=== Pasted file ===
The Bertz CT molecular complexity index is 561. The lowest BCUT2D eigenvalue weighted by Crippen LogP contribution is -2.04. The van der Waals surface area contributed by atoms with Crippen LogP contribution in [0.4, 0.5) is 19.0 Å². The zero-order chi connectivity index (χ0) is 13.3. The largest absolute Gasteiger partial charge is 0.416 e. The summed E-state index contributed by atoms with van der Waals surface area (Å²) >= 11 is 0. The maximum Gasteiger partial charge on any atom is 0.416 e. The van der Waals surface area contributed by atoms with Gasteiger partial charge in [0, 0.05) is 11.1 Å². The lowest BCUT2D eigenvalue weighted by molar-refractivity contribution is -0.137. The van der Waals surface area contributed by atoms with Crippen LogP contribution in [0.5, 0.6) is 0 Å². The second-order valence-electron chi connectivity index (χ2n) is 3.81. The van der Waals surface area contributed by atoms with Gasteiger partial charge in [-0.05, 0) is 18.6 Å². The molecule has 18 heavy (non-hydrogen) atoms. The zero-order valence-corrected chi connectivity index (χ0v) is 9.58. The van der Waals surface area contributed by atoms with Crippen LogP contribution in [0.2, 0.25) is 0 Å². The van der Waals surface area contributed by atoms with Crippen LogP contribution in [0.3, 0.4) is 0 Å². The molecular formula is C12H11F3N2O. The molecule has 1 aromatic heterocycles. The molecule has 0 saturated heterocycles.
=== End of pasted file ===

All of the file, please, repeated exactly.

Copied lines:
The Bertz CT molecular complexity index is 561. The lowest BCUT2D eigenvalue weighted by Crippen LogP contribution is -2.04. The van der Waals surface area contributed by atoms with Crippen LogP contribution in [0.4, 0.5) is 19.0 Å². The zero-order chi connectivity index (χ0) is 13.3. The largest absolute Gasteiger partial charge is 0.416 e. The summed E-state index contributed by atoms with van der Waals surface area (Å²) >= 11 is 0. The maximum Gasteiger partial charge on any atom is 0.416 e. The van der Waals surface area contributed by atoms with Gasteiger partial charge in [0, 0.05) is 11.1 Å². The lowest BCUT2D eigenvalue weighted by molar-refractivity contribution is -0.137. The van der Waals surface area contributed by atoms with Crippen LogP contribution in [0.5, 0.6) is 0 Å². The second-order valence-electron chi connectivity index (χ2n) is 3.81. The van der Waals surface area contributed by atoms with Gasteiger partial charge in [-0.05, 0) is 18.6 Å². The molecule has 18 heavy (non-hydrogen) atoms. The zero-order valence-corrected chi connectivity index (χ0v) is 9.58. The van der Waals surface area contributed by atoms with Crippen LogP contribution in [0.2, 0.25) is 0 Å². The van der Waals surface area contributed by atoms with Crippen LogP contribution in [0.3, 0.4) is 0 Å². The molecular formula is C12H11F3N2O. The molecule has 1 aromatic heterocycles. The molecule has 0 saturated heterocycles.